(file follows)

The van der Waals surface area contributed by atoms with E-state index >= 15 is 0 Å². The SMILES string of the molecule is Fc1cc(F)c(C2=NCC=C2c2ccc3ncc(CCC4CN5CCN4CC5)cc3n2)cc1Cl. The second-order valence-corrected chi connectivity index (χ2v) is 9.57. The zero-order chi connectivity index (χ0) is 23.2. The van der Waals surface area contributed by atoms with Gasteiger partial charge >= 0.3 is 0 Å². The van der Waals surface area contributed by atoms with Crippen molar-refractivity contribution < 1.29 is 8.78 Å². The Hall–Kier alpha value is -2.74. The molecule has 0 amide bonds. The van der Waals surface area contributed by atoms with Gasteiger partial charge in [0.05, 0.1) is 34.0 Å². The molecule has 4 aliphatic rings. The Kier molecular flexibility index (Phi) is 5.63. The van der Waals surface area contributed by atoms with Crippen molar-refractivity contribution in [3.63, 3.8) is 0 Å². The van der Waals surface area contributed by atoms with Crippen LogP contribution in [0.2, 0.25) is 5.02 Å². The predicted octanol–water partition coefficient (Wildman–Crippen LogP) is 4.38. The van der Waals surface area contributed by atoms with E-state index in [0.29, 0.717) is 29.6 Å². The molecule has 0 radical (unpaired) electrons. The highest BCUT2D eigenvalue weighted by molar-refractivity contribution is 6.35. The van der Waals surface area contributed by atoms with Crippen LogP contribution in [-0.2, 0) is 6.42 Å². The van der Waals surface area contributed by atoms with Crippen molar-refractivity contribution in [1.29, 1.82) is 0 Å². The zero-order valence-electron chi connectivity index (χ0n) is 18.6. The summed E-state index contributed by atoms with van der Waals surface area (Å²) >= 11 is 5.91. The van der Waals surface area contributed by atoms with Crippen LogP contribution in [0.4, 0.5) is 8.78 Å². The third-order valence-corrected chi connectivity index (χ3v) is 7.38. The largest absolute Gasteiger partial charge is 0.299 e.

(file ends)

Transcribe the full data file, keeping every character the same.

The van der Waals surface area contributed by atoms with E-state index >= 15 is 0 Å². The SMILES string of the molecule is Fc1cc(F)c(C2=NCC=C2c2ccc3ncc(CCC4CN5CCN4CC5)cc3n2)cc1Cl. The second-order valence-corrected chi connectivity index (χ2v) is 9.57. The zero-order chi connectivity index (χ0) is 23.2. The van der Waals surface area contributed by atoms with Gasteiger partial charge >= 0.3 is 0 Å². The van der Waals surface area contributed by atoms with Crippen molar-refractivity contribution < 1.29 is 8.78 Å². The Hall–Kier alpha value is -2.74. The molecule has 0 amide bonds. The van der Waals surface area contributed by atoms with Gasteiger partial charge in [0.05, 0.1) is 34.0 Å². The molecule has 4 aliphatic rings. The Kier molecular flexibility index (Phi) is 5.63. The van der Waals surface area contributed by atoms with Crippen molar-refractivity contribution in [3.63, 3.8) is 0 Å². The van der Waals surface area contributed by atoms with Crippen LogP contribution in [0.2, 0.25) is 5.02 Å². The predicted octanol–water partition coefficient (Wildman–Crippen LogP) is 4.38. The van der Waals surface area contributed by atoms with E-state index in [0.29, 0.717) is 29.6 Å². The molecule has 0 radical (unpaired) electrons. The highest BCUT2D eigenvalue weighted by molar-refractivity contribution is 6.35. The van der Waals surface area contributed by atoms with Crippen LogP contribution in [-0.2, 0) is 6.42 Å². The van der Waals surface area contributed by atoms with Crippen molar-refractivity contribution in [1.29, 1.82) is 0 Å². The zero-order valence-electron chi connectivity index (χ0n) is 18.6. The summed E-state index contributed by atoms with van der Waals surface area (Å²) >= 11 is 5.91. The van der Waals surface area contributed by atoms with Crippen LogP contribution in [0.4, 0.5) is 8.78 Å². The third-order valence-corrected chi connectivity index (χ3v) is 7.38. The largest absolute Gasteiger partial charge is 0.299 e.